Morache said this is not the intention of the potential merger, and that APOYO will be able to keep its culture. It will simply be a “one stop shop for clients who currently use both APOYO and FISH.” She also said FISH would consult the Garrisons to come up with an inventory in the event of a merger.

“The question is do we trust her judgement, and do we trust her period?” Philip said. “I am afraid she doesn’t know anything about the people who come from out of county and I just don’t trust her to do what she is saying. I think we might very well get a note in six months saying, ‘well we tried but it just won’t work.’”

ASCWU, according to Hernandez, is very disappointed and sad that the lease wasn’t renewed and that they are hoping that this is an opportunity for them to be moved to a better and more adequate space.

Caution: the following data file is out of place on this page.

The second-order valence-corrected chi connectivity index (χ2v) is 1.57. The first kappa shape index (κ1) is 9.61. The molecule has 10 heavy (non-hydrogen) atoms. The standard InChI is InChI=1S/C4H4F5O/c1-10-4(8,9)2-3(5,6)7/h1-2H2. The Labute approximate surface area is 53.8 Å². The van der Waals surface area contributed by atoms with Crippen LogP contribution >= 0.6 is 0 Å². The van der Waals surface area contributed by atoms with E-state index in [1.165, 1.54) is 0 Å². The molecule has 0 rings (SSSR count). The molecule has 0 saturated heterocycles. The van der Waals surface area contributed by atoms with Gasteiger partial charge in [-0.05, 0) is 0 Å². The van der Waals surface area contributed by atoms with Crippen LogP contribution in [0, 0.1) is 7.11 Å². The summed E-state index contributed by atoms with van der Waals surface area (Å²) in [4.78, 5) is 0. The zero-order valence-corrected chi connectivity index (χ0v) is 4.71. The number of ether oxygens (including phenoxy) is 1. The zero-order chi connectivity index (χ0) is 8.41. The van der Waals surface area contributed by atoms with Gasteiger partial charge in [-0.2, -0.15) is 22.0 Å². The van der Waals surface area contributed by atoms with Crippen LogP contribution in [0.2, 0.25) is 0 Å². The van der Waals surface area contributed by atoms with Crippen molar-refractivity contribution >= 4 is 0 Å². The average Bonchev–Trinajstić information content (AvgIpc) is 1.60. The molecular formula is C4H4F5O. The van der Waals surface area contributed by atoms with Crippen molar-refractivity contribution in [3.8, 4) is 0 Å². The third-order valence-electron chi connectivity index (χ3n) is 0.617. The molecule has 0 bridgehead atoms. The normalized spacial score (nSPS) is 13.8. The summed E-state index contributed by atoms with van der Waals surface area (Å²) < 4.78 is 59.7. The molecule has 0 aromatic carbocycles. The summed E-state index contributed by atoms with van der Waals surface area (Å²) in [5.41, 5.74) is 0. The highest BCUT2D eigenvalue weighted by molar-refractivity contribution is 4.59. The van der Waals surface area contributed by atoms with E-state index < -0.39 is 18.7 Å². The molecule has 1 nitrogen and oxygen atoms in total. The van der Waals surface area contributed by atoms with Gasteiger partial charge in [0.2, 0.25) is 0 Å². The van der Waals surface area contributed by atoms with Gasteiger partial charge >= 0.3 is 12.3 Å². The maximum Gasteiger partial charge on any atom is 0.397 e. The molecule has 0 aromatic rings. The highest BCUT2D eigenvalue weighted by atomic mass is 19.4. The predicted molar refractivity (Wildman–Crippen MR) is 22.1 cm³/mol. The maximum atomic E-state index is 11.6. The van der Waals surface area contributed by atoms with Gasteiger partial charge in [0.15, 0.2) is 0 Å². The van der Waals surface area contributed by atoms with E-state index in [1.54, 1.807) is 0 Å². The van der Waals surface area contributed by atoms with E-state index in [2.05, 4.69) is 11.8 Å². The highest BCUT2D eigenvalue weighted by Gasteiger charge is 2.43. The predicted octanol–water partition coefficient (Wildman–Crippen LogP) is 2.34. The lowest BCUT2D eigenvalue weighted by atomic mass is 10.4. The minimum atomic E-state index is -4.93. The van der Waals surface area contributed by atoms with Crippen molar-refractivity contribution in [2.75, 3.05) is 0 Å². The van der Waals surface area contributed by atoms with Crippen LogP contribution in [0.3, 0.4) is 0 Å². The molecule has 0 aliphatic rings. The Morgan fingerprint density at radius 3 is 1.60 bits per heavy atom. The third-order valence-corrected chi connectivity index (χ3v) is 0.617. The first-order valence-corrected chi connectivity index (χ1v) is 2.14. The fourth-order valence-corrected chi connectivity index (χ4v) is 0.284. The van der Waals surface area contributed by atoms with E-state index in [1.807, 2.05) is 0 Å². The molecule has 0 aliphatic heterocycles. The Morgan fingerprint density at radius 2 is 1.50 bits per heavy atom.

The current space being used by APOYO is located near the CWU Challenge course on 18th Avenue. The space was rated to be the building in the worst condition on campus in 2014, a year before APOYO was moved into the location.

The Garrisons feel as though they have never been treated well by the university. They have been moved multiple times in the 20 years they have been located on campus, and there has always been the threat CWU might not renew the lease. They said every decision CWU has made regarding APOYO has hurt them, and the university has been pushing them to the edge of the table for years, and just pushed them off.